Smalley Continues to Win GM Supplier Quality Awards
Smalley has won its eighth consecutive GM Supplier Quality Excellence Award, which recognizes the supplier’s performance in its work with General Motors.
Smalley has received a General Motors Supplier Quality Excellence Award for 2019, the eighth consecutive year in which the company received this award.
General Motors presents the Supplier Quality Excellence Award to top-performing suppliers that have met or exceeded a quality audit involving 13 specific requirements, including zero product defects and continual on-time delivery.
“To be recognized for our commitment to quality, customer service and engineering excellence is a great honor,” says Jamie Madison, Smalley’s Director of Quality Engineering. “We strive to be a trusted partner to GM and the global automotive industry, so to receive this award for eight consecutive years is a great confirmation of our efforts and position as an industry leader.”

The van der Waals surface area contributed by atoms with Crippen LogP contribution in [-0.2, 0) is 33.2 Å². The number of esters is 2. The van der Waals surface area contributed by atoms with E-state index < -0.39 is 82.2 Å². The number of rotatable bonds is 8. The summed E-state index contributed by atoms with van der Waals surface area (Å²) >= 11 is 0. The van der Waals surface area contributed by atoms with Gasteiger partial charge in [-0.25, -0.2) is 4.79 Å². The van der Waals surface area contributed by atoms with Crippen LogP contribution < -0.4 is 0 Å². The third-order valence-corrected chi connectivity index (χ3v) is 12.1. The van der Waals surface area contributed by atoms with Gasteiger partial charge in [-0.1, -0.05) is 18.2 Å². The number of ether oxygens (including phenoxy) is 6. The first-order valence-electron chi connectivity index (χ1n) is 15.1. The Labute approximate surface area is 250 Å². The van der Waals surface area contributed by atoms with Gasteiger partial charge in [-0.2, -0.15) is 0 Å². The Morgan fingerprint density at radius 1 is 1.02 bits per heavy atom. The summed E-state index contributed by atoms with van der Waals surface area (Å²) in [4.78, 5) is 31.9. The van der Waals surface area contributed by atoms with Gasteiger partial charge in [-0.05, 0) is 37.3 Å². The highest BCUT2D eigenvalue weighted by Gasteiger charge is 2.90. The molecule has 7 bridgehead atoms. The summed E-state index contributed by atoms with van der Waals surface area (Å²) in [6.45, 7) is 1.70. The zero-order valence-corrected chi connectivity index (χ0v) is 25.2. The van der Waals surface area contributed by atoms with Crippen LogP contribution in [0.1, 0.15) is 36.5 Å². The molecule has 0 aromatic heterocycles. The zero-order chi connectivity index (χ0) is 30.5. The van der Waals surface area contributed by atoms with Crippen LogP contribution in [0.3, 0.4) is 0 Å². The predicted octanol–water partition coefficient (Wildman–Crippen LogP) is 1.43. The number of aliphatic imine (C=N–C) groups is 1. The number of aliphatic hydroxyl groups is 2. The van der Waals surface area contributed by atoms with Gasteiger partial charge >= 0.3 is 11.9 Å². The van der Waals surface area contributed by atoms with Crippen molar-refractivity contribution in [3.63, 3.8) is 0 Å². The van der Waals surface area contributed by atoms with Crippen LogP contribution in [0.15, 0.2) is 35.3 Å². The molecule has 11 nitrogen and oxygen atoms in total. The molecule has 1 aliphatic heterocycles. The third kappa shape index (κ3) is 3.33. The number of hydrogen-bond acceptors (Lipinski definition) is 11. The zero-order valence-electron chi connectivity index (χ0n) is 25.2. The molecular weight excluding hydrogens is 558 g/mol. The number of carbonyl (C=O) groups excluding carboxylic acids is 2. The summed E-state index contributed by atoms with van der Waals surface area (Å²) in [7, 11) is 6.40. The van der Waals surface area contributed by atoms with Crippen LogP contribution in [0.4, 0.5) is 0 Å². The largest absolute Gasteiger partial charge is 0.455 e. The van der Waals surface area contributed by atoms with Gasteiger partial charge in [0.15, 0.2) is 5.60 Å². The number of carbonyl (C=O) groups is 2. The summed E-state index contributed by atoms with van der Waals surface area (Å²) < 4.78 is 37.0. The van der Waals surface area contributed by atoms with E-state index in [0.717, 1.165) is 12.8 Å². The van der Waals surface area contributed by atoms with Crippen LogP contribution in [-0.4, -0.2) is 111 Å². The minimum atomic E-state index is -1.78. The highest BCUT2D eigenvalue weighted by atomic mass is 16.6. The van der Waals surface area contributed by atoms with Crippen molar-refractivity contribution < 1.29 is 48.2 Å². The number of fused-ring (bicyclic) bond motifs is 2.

Smalley says its retaining rings and wave springs have been an integral part of the automotive industry for over 100 years, appearing in components as diverse as steering systems and electric motors. The company manufactures its products in compliance with ISO 9001, IATF 16949 and ISO 14001.
Machine tool builders in Korea have been playing a catch-up game for the past decade. A review of current developments in machine tool technology indicates that Korea is rapidly pulling up with manufacturers in Japan, Europe and the United States. The products from Korea closely match their counterparts from other global suppliers in terms of capability and quality.
A laser scanning system helps this shop capture the free-form surfaces on a hand-sculpted original. The resulting digitized models are the basis for CAM applications such as programming a CNC machining center.
Optimizing a camshaft lobe grinding cycle has traditionally been based less on science and more on educated guesswork and numerous test grinds. Now, computer thermal modeling software can predict areas where lobe burning is likely to occur, in order to determine the fastest possible work speed that won't thermally damage lobes and greatly reduce the number of requisite test grinds.